Media outlets have been aflurry with news of a new study that found that Facebook
use is associated with lower levels of well-being over time. 
This is not the first study to show that Facebook use can have a negative impact on one’s mood and sense of self, though. While much early research highlighted the use of Facebook for expanding one’s social networks and growing social capital, considerable research has also identified downsides, particularly from examining the content of our friends’ Facebook presentations.
Perhaps the primary reason we feel sad, jealous, or dissatisfied after using Facebook is that we are constantly making social comparisons based on incomplete—or inaccurate—information. One study found that the more time users spend on Facebook each week, the more likely they are to think that others were happier and having better lives than they themselves . Another study found that looking at social networking profiles of attractive people (as compared to unattractive people) led to greater body dissatisfaction and a more negative body image. Men who viewed profiles of successful men were less satisfied with their current career status than men who viewed profiles of less successful men . Facebook can also evoke relational jealousy as users compare themselves to their perceived romantic competition on the site [4, 5].
“I want to look like a loser on Facebook!” said no one ever.
I use the term “presentations” to describe Facebook content because they are just that. “Profile” sounds too official, too real, too FBI. What active Facebook users really do on the site is make conscious decisions about what they will post and share in order to achieve certain social goals. Researchers call this selective self-presentation. For many, those goals are to make themselves look as good as possible—attractive, popular, successful, enviable. Thus, the content of Facebook profiles is more a compilation of our greatest hits than an honest track listing.
The problem is that humans have a natural tendency to compare ourselves to others to make judgments about ourselves. We make upward social comparisons, in which we compare ourselves to people we consider better off than we are, and downward social comparisons, in which we compare ourselves to those who appear worse off.
We also have a terrible habit of believing that we apply the right filters to our Facebook use when we really don’t. If you ask a Facebook user directly, “Do you believe that everything you see on someone’s page is accurate?” he or she will inevitably say no. Most users are aware that people’s presentations on Facebook are selectively censored and even inflated. When users actually view and process that content, though, they forget that part of the equation, and tend to react more viscerally and emotionally to content. In that way, we are almost always making upward social comparisons that make us feel badly about ourselves.
Let’s say a friend posts a picture of her meal from a work lunch at a fancy restaurant with the comment, “Paté for lunch at Café Glamorous. Work is sooo hard :) #roughlife.” You may know she hates everything about her job—and even that she hates paté—but that doesn’t mean you don’t experience a flash of jealousy. You compare the fact that she gets to have lunch at a fancy restaurant while you consume Lean Cuisine in your cubicle, rather than comparing the reality that she is miserable in her job while you actually kind of enjoy yours. That’s because she is selectively self-presenting only the Café Glamorous moments in her life on Facebook rather than bemoaning her 14-hour work days, her miserable boss, her petty co-workers, and her pittance of a salary. Rather than weighing all that you know about her work situation and feeling sorry for her, you can't resist drooling over the paté and feeling envious.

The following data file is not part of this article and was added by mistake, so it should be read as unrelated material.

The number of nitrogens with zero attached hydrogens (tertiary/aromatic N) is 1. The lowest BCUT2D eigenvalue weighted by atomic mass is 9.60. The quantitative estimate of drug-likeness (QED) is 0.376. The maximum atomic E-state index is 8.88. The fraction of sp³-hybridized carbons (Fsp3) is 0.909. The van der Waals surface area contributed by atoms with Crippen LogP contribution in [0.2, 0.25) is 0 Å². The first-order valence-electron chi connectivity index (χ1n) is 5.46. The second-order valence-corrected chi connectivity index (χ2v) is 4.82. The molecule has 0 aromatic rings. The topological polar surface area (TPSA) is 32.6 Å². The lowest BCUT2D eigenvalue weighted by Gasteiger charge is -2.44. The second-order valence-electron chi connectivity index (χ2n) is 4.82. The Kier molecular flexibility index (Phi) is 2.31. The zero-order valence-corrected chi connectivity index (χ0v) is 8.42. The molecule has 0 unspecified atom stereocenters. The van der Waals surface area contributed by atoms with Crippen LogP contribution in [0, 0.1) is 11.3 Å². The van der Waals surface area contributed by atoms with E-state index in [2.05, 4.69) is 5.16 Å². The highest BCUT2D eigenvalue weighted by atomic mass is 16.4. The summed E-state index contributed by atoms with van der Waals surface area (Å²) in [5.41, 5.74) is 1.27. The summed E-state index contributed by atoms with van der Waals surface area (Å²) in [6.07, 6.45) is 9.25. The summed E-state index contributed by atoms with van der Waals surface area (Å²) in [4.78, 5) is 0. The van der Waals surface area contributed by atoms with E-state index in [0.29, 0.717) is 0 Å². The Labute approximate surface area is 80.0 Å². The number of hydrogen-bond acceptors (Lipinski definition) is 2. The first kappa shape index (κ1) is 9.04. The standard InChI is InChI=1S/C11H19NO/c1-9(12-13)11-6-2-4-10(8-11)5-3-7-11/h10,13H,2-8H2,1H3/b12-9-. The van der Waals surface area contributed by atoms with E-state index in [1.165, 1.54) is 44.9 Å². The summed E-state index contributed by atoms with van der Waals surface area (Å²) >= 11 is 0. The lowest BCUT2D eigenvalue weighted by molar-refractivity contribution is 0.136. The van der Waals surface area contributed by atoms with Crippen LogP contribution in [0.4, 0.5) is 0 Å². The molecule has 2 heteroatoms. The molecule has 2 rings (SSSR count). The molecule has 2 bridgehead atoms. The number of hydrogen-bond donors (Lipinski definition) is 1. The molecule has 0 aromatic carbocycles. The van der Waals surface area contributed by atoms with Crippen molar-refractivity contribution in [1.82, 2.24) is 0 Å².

What to Do
How can you combat this tendency to self-compare? First, it never hurts to spend less time on Facebook in general.
Second, if you know that specific people tend to make you feel down, hide their updates from your newsfeed or avoid visiting their pages. If you don’t have a reason to stay connected, consider the liberating experience of unfriending them entirely.
Third, don’t go on Facebook when you’re in a bad mood. In those moments, reach out to friends through other channels rather than setting yourself up for social-network comparison time. Among all of your varied online connections, you are guaranteed to find something that will make you feel worse, whether it’s a picture of your ex with a hot date, or updates on your sibling’s perfect relationship, or your high-school friend’s inability to ever take a picture that isn’t flawless.
Finally, give yourself a reality check whenever you feel yourself getting jealous looking at a friend’s page. Don’t forget that you have plenty of good things in your life as well. And if you can’t think of one, get offline and go find one.
 Kross, E., Verduyn, P., Demiralp, E., Park, J., Lee, D. S., et al. (2013) Facebook use predicts declines in subjective well-being in young adults. PLoS ONE, 8(8):e69841.
 Chou, H.-T. G., & Edge, N. (2012). “They are happier and having better lives than I am”: The impact of using Facebook on perceptions of others’ lives. CyberPsychology, Behavior, & Social Networking, 15, 117-121.
 Haferkamp, N., & Krämer, N. C. (2011). Social comparison 2.0: Examining the effects of online profiles on social-networking sites. CyberPsychology, Behavior, & Social Networking, 14, 309-314.
 Muise, A., Christofides, E., & Desmarais, S. (in press). “Creeping” or just information seeking? Gender differences in partner monitoring in response to jealousy on Facebook. Personal Relationships.
 Utz, S., & Beukeboom, C. J. (2011). The role of social network sites in romantic relationships: Effects on jealousy and relationship happiness. Journal of Computer-Mediated Communication, 16, 511-527.